Newly released investigative reports from New York City's public schools revealed multiple disturbing cases of female teachers and aides engaging in sexually explicit behavior, from grooming students into inappropriate relationships to flashing body parts to pre-schoolers.
The reports from the Special Commissioner of Investigation, obtained by the New York Post, included the case of Natalie Black, a 27-year-old teacher at Hillside Arts and Letters Academy in Queens.
Black was found to have sent at least 15 sexually explicit photographs of herself "in lingerie or nude" to a male 17-year-old student late last year. Although the teenager was interviewed by NYPD, charges were never filed.
By March 2022, the SCI found that Black's behavior had worsened. The out-of-control teacher reportedly showed other male students images of her vagina, sent kids videos of herself "deep throating" a liquor bottle and dancing naked from the waist down, and even went to a student's home, where she pulled down her pants and told him "eat my a**."
Black reportedly refused to cooperate with the SCI investigators, and was supposedly "removed from DOE service" while the probe was ongoing, but according to her active LinkedIn page, she remains a special education teacher with the NYC Department of Education.
The SCI recommended that Black be terminated, "given her total unfitness as a pedagogue." The DOE declined to confirm the teacher's employment status to the New York Post.
According to students, Hillside administrators never notified the school community of the ongoing investigation into Black's predatory actions.
In another shocking incident revealed by the SCI reports, Makita Brooks-Stanton, a Queens paraprofessional at PS 160, brought along her pre-kindergarten class to her breast exam via remote learning.
Brooks-Stanton reportedly stripped down, flashing her bare breasts to her phone's camera during her visit to the doctor's office, revealing herself to the children who were watching on Google Meet.
"She even had the doctor say hi to the class on Google Meet," said a disturbed mother who saw what appeared on her 5-year-old's screen to the New York Post.
"She was in her blue gown and that’s when she was exposed. It was a frontal view,” she added.
According to the disgruntled mom, Brooks-Stanton remained exposed for "about two minutes," until she was able to get the attention of the class's lead teacher, who turned off the paraeducator's screen.
The SCI investigators determined that the "breast exposure to a pre-K class did not appear purposeful," however Brooks-Stanton's "actions showed a serious lack of professionalism."
Brooks-Stanton is still working at PS 160, school families claimed.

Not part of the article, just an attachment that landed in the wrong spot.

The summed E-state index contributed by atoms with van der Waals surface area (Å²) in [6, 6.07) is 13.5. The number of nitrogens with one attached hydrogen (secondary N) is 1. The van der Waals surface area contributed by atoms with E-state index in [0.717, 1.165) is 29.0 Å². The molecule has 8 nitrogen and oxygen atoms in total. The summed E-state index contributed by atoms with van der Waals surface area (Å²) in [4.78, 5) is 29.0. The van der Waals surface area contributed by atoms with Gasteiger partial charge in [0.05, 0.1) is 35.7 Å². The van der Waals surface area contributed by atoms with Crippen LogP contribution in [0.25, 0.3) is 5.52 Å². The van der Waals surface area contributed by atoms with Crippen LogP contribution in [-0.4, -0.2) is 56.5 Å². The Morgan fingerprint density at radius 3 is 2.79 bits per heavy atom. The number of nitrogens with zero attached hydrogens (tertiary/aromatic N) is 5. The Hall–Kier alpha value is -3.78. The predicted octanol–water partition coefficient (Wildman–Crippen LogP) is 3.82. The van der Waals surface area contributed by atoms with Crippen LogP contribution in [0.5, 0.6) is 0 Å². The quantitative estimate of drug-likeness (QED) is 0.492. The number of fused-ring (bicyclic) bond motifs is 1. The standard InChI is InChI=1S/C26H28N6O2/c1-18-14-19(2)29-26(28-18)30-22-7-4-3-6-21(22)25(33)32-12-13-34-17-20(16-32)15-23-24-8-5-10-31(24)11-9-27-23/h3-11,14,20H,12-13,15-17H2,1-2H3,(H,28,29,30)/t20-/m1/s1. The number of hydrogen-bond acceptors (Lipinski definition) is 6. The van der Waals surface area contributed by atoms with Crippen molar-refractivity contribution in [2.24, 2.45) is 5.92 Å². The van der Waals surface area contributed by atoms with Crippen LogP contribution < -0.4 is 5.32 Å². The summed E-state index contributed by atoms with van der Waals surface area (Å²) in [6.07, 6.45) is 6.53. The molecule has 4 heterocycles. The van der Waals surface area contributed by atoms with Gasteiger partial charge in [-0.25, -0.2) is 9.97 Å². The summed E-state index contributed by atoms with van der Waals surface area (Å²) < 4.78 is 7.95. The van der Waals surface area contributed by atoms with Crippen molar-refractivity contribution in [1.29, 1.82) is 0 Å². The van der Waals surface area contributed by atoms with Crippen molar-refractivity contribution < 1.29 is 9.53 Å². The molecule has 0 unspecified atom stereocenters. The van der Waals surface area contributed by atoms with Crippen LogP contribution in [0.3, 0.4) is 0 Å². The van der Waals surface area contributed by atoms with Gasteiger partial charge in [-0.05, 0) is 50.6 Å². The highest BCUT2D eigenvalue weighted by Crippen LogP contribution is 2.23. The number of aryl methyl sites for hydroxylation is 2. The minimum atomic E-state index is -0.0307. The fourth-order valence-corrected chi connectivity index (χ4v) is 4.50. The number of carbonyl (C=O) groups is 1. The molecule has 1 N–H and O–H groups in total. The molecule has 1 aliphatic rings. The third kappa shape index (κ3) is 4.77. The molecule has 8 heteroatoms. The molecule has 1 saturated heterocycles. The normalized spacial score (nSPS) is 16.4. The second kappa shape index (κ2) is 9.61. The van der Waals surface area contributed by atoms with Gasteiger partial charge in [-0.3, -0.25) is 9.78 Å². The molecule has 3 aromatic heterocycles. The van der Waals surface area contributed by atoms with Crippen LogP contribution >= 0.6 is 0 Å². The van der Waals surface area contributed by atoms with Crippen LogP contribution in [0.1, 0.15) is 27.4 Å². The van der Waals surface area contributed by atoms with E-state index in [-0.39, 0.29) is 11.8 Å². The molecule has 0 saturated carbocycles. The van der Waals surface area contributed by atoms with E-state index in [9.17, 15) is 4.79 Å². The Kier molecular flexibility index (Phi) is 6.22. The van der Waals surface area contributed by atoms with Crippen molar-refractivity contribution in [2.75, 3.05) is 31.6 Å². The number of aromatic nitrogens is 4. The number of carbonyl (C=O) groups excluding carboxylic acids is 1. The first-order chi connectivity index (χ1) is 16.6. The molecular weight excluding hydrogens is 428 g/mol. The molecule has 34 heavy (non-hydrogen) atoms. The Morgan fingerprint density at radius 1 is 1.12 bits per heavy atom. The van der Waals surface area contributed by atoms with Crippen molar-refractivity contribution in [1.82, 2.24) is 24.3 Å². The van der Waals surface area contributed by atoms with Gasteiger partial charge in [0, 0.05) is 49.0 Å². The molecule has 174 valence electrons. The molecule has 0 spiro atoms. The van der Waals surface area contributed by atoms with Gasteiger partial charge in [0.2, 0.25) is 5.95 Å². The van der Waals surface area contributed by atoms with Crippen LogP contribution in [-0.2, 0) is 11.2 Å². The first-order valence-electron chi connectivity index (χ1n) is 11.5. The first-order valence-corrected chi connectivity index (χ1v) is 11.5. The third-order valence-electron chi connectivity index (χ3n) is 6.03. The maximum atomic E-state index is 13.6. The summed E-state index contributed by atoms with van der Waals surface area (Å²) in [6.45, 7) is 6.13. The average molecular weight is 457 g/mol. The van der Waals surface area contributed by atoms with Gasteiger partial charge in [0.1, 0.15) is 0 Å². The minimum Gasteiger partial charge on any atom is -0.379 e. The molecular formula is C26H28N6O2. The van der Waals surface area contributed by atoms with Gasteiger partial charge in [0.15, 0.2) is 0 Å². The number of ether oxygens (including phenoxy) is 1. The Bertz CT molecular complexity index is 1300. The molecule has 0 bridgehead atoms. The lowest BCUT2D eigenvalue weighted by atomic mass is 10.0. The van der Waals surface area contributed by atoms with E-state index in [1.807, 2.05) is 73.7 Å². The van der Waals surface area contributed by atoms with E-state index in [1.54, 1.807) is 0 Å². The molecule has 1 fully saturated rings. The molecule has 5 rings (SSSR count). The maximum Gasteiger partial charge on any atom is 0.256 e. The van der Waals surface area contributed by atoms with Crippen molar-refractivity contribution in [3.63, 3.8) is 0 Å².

In other investigations, SCI found multiple disturbing relationships between more female teachers and students.
Manhattan’s Institute for Collaborative Education's Danielle Medellin, then 24, reportedly exchanged about 5,500 "very flirtatious" texts filled with "sexual tension" with a boy in her 11th-grade math class. She resigned before she could be fired — and began working at the New York Times as a data analyst, according to her now-defunct LinkedIn page.
"Being a longtime lover of math as an educator, I was inspired by my students and curious about pushing the boundaries of data and statistics," Medellin posted to her profile.
Yet another predatory teacher, Michelle Zak, then 31, reportedly "engaged in an inappropriate relationship" with two underage students at the Queens High School of Teaching, Liberal Arts, and Sciences. The SCI investigation found that she smoked marijuana and had sleepovers with the children. During the investigation, Zak was demoted to a non-classroom role in the DOE, and is now working as a "self-employed" academic tutor, according to her active LinkedIn profile.
According to one comment Zak made on a job-finding post, it's "it's been tough to find something," since her scandal.
Juliana Garofalo, then 33, another Institute for Collaborative Education teacher, reportedly told co-workers that she partook in a "sexual relationship" with a male student before his graduation in 2018.
Garofalo resigned from the DOE before SCI recommended her termination, but then sued the city when word of the investigation made its way back to a Connecticut private school that unknowingly hired her. A New York State Supreme Court judge threw out the case in December, saying that the disgraced teacher's actions were "utterly disqualifying" to take another teaching job.
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